To put it another way, there is something about the republican's radical agenda that seems particularly well-suited to judicial intervention (one might say "activism" if one were being ironic). Quoting from a David Strauss piece in Legal Affairs:
[T]he issues that the Democratic Party most cares about these days—jobs, health care, helping the middle and working classes overcome economic dislocations, protecting Social Security and Medicare—are not ones about which the courts can do very much. (The one big exception, to which I'll return shortly, is reproductive choice.) Many of the hot-button Republican issues, though—cutting back on the regulation of business, for example, and promoting religion in public life—are very much matters through which the courts can further the Republican cause.
[...]President Bush's agenda, though, unlike Roosevelt's, is reactionary and exclusionary. People who are concerned about the courts should know that if they want pragmatic, moderate judges, they should vote for Kerry. If they want radical change, in a decidedly right-wing (and, I think, wrongheaded) direction, Bush is their man.
I think I would put it even another way. Some republicans want to repeal the New Deal, and the New Deal concept of the federal government as a helpful/protective force in people's lives -- MediCare, MediCaid, Social Security, Welfare, EPA, etc.
Of course, this kind of agenda is extremely unpopular. It resembles Grover Norquist's "starve the beast" idea, and rests on a fairly radical and outside-the-mainstream vision of what the Constitution means. republicans know that the idea that big entitlement programs or government protections are unconstitutional wouldn't sit well with the people that are the recipients of these same programs and protections. So they don't run on these ideas. Did you hear anything about privatizing social security during the presidential campaign? Maybe a sentence here or there. Did you hear anything about judges who would return us to a pre-New Deal vision of the consitution? No, but you heard a lot about judges who strictly interpret the law. Our republican friends know the idea of "the Constitution in Exile" would never get majority, or even significant minority, approval. So they don't mention it in political campaigns. Since judges are "unelected," as they're fond of reminding us, they can appoint judges to do the dirty work for them. Kevin Drum (whence I got the Jeffrey Rosen article) calls this stealth conservatism.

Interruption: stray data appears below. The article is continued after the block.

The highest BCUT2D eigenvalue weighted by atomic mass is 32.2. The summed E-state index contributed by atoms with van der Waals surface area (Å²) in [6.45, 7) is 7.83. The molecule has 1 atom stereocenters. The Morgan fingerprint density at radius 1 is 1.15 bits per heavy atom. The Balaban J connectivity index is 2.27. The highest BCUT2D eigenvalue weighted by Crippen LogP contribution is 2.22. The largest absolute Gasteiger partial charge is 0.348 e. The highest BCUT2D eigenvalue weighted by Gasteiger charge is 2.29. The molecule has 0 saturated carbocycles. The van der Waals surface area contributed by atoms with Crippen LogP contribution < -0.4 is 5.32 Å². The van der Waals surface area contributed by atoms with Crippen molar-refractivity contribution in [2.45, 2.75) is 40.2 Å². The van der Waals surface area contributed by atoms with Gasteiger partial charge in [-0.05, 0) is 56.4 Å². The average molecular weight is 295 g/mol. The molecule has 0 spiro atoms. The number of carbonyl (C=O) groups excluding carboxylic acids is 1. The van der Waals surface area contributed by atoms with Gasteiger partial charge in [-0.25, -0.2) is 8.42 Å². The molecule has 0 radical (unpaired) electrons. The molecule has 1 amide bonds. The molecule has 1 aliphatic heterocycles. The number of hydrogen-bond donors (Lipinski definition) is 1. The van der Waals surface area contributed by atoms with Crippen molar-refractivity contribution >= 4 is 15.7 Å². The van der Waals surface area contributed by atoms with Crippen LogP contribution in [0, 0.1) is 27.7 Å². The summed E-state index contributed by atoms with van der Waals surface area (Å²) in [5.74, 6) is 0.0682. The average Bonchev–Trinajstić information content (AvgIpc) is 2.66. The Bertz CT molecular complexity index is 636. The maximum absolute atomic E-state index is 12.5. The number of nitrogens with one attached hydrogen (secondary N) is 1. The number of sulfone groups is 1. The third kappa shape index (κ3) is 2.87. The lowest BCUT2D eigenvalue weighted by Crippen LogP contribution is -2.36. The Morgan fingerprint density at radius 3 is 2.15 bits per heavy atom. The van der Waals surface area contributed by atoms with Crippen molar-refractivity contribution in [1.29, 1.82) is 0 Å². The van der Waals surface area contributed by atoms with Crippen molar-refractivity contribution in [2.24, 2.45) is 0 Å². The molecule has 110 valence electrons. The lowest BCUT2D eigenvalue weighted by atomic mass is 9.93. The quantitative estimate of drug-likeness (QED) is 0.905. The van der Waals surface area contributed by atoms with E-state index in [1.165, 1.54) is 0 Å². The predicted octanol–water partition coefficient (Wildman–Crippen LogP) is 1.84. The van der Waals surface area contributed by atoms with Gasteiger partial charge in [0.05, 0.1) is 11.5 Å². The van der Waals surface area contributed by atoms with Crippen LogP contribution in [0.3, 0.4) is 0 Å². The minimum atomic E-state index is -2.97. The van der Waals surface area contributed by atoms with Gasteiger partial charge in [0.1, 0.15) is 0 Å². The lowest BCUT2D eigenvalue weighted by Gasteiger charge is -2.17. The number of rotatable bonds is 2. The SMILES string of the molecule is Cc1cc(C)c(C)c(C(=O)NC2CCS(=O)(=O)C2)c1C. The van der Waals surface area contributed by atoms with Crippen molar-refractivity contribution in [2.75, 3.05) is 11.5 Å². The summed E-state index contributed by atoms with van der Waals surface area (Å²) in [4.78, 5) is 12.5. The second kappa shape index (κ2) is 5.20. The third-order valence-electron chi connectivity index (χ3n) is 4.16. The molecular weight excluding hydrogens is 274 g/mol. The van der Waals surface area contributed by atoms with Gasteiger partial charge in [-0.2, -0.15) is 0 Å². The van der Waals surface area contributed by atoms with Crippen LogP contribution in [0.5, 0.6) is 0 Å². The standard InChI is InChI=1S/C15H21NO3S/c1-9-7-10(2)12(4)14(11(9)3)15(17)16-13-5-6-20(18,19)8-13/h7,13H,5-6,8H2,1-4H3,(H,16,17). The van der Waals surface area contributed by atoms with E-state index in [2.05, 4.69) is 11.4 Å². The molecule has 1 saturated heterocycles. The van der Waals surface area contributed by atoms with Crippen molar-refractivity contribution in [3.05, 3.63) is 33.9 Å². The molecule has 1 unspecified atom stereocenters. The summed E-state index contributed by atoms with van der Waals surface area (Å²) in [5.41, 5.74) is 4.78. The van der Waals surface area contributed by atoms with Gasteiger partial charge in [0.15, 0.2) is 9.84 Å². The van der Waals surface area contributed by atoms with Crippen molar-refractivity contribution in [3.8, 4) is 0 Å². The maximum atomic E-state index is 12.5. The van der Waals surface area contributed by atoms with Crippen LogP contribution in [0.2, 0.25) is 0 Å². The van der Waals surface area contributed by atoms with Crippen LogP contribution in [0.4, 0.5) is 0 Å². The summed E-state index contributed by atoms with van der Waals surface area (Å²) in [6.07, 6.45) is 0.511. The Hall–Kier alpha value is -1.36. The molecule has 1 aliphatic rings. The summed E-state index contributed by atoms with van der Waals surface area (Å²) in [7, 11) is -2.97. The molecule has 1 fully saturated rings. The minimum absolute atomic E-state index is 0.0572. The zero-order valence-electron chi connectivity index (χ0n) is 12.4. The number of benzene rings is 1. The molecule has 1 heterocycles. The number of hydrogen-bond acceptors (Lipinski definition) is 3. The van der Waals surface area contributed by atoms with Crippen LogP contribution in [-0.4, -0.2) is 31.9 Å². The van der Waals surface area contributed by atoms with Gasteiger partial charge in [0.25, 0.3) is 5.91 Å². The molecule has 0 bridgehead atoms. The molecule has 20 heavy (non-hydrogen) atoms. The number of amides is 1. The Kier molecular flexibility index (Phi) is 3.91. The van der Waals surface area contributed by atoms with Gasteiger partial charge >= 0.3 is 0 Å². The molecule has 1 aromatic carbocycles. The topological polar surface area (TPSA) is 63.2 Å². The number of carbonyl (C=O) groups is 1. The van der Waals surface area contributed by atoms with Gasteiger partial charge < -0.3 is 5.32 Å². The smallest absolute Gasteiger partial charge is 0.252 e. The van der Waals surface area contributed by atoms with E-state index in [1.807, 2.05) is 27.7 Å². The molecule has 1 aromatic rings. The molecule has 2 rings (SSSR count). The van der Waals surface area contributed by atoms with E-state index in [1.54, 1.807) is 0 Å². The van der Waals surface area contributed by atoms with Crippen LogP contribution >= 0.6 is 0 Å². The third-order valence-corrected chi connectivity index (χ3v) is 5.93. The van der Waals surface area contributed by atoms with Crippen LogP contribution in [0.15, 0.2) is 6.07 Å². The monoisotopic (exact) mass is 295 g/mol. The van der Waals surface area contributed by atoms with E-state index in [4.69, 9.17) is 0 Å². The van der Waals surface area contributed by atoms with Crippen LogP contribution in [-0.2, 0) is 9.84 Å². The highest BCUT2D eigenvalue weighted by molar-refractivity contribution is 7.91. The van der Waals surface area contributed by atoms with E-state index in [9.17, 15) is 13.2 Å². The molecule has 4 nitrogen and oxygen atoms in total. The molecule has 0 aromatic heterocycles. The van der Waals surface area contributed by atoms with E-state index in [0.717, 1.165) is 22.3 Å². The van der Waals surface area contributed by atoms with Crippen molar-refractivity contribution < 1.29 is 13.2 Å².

What's the grand irony here? Isn't it obvious? Which party is always preaching to us about how much they hate activist judges? Which party is always telling us that they want to the people to decide issues, not some unelected liberal? I'll give you a hint. It begins with "r" and ends with "epublicans."